Polymer membranes are of increasing importance for a range of molecular separations due to their potential for enhanced energy-efficiency over competing technologies. For example, gas separation using polymer membranes is an established industrial technology that is applied to O2 or N2 enrichment of air, natural gas upgrading (i.e., predominantly removing CO2 from CH4), and hydrogen recovery from ammonia manufacture (separating H2 from N2). In addition, polymer membranes are also predicted to play an increasing role in hydrogen production (e.g., separating H2 from CO2) and post-combustion capture of CO2 (separating CO2 from N2). For any gas separation membrane it is desirable to have good selectivity for one gas over another, combined with high permeability (i.e., flux or throughput). Generally, polymers used for commercial gas separation membranes demonstrate high selectivity but low permeability, however, to compete with other technologies for very large-scale applications, membrane materials with greatly enhanced gas permeabilities are desirable. Unfortunately, for the separation of a given gas pair (x and y), highly permeable polymers display inadequate selectivity due to the well-established trade-off between permeability (Px) and selectivity (αxy = Px/Py). For example, one of the most permeable polymers, poly(trimethylsilylpropyne), has very poor selectivity (e.g., PO2 = 6000 Barrer; αO2/N2 = 1.8). The permeability-selectivity trade-off was quantified by Robeson in 1991, and revised in 2008, by plotting log Px versus log αxy for a large number of polymers. For each gas pair, an “upper bound” was identified and the position of the gas permeability data relative to the upper bound is used as a universal performance indicator when assessing the potential of a new polymer as a membrane material for the separation of the two gases. The position of the Robeson upper bound for each gas pair is related to the difference in the kinetic diameter of the gas molecules and the size-sieving nature (i.e., diffusivity selectivity) of the rigid glassy polymers that define it. Theory suggests that greater selectivity can be obtained by suppressing polymer motion by increasing chain rigidity whereas high gas permeability relies on the generation of a large amount of free volume through large inter-chain separation.[9b] Conforming to these design criteria, Polymers of Intrinsic Microporosity (PIMs), such as the archetypal PIM-1 (Figure 1a), are a class of membrane-forming polymer that are designed to possess a wholly fused-ring structure to restrict chain motion and a contorted chain structure to prohibit space efficient packing. Hence, gas permeability data for PIMs generally lie over the 1991 upper bound for most important gas pairs and some approach, or even exceed, the 2008 upper bounds (Figure 2).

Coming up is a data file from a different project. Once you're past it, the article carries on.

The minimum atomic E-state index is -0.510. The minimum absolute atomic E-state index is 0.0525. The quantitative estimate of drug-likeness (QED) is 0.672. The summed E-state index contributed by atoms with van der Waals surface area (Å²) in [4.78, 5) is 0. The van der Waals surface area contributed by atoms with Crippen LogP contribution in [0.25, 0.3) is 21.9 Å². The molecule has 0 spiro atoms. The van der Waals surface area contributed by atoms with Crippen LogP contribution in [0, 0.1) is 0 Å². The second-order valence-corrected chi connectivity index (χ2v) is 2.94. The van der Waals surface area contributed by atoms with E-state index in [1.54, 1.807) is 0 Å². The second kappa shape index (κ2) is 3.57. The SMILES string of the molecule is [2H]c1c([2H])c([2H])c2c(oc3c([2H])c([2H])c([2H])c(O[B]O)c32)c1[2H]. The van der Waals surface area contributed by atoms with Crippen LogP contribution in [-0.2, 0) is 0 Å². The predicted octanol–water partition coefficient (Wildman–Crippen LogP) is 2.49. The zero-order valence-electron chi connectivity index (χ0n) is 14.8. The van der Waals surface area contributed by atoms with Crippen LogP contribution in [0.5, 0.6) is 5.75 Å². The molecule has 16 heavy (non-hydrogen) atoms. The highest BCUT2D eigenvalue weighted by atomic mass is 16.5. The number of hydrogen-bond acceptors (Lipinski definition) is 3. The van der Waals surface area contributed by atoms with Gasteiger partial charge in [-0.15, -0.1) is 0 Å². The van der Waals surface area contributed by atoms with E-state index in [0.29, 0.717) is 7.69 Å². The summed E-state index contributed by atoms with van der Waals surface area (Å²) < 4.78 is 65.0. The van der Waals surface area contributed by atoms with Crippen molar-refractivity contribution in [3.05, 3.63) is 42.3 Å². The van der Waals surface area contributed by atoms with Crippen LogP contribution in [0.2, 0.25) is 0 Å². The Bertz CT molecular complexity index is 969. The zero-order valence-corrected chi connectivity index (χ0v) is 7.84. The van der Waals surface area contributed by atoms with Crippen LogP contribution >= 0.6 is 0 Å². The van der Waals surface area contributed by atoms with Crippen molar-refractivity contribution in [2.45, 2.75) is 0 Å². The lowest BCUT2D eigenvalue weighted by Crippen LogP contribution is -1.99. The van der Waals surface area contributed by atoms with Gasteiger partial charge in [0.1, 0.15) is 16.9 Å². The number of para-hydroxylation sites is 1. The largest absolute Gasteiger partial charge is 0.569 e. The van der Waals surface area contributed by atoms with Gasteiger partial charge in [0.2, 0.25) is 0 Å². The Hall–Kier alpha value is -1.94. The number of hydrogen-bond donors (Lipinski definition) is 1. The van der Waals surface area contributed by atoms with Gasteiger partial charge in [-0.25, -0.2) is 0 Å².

Recently, we introduced a new class of PIM prepared using a polymerisation reaction based on the efficient formation of the bridged bicyclic diamine called Tröger's base (TB; i.e., 6H,12H-5,11-methanodibenzo[b,f][1,5]diazocine). For example, the reaction of 2,6(7)-diamino-9,10-dimethylethanoanthracene yields the highly rigid ladder polymer (PIM-EA-TB) (Figure 1b). PIM-EA-TB demonstrates very fast gas permeability and good selectivity so that its data lie well above the 2008 upper bounds for O2/N2 (Figure 2a), H2/N2 (Figure 2b), H2/CH4 and H2/CO2 due to exceptional diffusivity selectivity that favours the transport of gas molecules of smaller kinetic diameters (e.g., H2 = 2.8; CO2 = 3.3; O2 = 3.46 Å) over that of larger molecules (e.g., N2 = 3.64; CH4 = 3.87 Å).[12a] This enhanced molecular sieving performance of PIM-EA-TB was attributed to its highly rigid macromolecular structure, which does not contain the relatively flexible spiro-centres or dioxin linkages found in conventional PIMs such as PIM-1. Anomalously, the permeability data of PIM-EA-TB for the technologically important gas pairs of CO2/CH4 and CO2/N2 proved unremarkable relative to that of other PIMs and fall below the 2008 upper bounds (Figure 2b and c).[12a] Here we report the properties of a novel triptycene-based PIM prepared via Tröger's base formation that demonstrates further enhancement of gas permeability data for O2/N2 and performance near the 2008 upper bounds for the CO2/CH4 and CO2/N2 gas pairs.